Oil falls 5% to five-week low on US debt ceiling, interest rate hike worries

By Scott DiSavino

NEW YORK – Oil prices sank about 5% to a five-week low on Tuesday (2) on concerns about the economy, as US politicians discuss ways to avoid a debt default and investors prepare for another US rate hike this week.

Brent futures fell $3.76, or 4.7%, to $75.55 a barrel by 1:47 p.m. EDT (1747 GMT), while US West Texas Intermediate (WTI) crude fell $3.79, or 5.0%, to $71.87.

That put both Brent and WTI on track for their lowest closes since March 24.

Oil prices and Wall Street’s main indexes both fell after Treasury Secretary Janet Yellen said the US government could run out of money within a month.

The cost of insuring against a US default hit fresh highs after Yellen said the government will be unlikely to meet all payment obligations by early June, prompting President Joe Biden to summon four top congressional leaders to the White House next week.

US job openings fell for a third straight month in March and layoffs increased to the highest level in more than two years, suggesting some softening in the labour market that could aid the Federal Reserve’s fight against inflation.

Investors will look for market direction from expected interest rate hikes by central banks still fighting inflation.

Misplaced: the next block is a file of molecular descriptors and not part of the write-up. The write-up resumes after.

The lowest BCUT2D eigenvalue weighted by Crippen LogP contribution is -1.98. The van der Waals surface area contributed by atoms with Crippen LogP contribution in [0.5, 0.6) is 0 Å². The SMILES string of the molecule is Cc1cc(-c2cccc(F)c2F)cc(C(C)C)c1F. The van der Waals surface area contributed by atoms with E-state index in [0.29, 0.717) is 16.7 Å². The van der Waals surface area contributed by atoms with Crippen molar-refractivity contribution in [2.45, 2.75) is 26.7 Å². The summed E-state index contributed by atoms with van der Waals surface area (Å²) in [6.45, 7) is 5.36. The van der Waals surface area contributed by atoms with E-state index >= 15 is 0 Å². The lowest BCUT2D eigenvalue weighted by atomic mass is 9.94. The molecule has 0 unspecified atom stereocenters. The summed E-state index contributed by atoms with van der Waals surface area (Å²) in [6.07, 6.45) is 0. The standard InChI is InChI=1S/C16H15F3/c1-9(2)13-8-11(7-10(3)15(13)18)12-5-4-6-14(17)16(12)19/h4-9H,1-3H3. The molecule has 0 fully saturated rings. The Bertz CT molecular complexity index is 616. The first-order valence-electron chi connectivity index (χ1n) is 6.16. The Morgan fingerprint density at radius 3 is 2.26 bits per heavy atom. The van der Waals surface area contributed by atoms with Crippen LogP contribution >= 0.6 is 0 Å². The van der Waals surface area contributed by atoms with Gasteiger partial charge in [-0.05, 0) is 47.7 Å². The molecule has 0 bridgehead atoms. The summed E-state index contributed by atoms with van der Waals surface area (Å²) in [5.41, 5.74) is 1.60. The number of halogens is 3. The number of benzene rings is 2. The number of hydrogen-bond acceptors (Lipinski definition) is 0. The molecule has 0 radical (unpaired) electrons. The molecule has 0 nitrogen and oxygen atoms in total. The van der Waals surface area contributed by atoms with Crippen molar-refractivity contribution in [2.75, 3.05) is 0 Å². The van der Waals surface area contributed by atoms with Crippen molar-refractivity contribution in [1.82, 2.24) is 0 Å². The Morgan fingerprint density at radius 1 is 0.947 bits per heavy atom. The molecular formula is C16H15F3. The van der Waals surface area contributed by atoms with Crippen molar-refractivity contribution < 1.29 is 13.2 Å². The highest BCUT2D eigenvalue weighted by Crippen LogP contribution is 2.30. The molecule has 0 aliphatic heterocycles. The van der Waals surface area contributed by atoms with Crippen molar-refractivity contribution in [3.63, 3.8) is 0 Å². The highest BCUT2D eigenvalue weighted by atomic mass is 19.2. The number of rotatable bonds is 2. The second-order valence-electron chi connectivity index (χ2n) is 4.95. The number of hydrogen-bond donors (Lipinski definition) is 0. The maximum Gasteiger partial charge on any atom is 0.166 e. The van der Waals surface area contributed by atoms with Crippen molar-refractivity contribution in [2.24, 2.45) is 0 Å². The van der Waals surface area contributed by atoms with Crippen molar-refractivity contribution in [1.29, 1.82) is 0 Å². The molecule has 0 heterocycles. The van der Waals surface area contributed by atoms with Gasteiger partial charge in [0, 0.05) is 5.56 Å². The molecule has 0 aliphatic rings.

More hikes could slow economic growth and dent energy demand.

The US Federal reserve is expected to increase interest rates by another 25 basis points on Wednesday (3).

The European Central Bank is also expected to raise rates at its regular policy meeting on Thursday (4).

“The … action of central banks in their mission to tame elevated consumer and producer prices … all cast a rather long shadow of doubt on prospects going forward,” oil broker PVM’s Tamas Varga said.

Concerns about diesel demand in recent months, meanwhile, pressured US heating oil futures to their lowest level since December 2021.

On the supply side, the market shrugged off news the Organization of the Petroleum Exporting Countries’ (OPEC) oil output fell in April, as sanctioned countries Russia and Iran continued to find outlets for their crude.

“The post-OPEC+ gains have now been wiped out which suggests traders are now of the belief that the economic outlook has deteriorated to the extent that the output cut won’t create the deficit that was feared,” said Craig Erlam, a senior market analyst at OANDA.

OPEC+ includes OPEC and its allies like Russia.

Iran’s oil production has surpassed 3 million barrels per day (bpd), the country’s oil minister said on Tuesday. Iran pumped 2.4 million bpd on average in 2021 and has been under US sanctions since 2018.

Iraq produced 3.938 million bpd of crude in April, down by 262,000 bpd from March, a source at state-owned crude marketer SOMO told Reuters.

Another factor that could provide some support for oil prices, a Reuters poll showed US crude oil stockpiles likely declined about 1.1 million barrels last week, which would put inventories down for a third week in a row for the first time since December.

The poll was conducted ahead of reports from the American Petroleum Institute, due at 4:30 p.m. EDT on Tuesday and the US Energy Information Administration (EIA) at 10:30 a.m. EDT on Wednesday.


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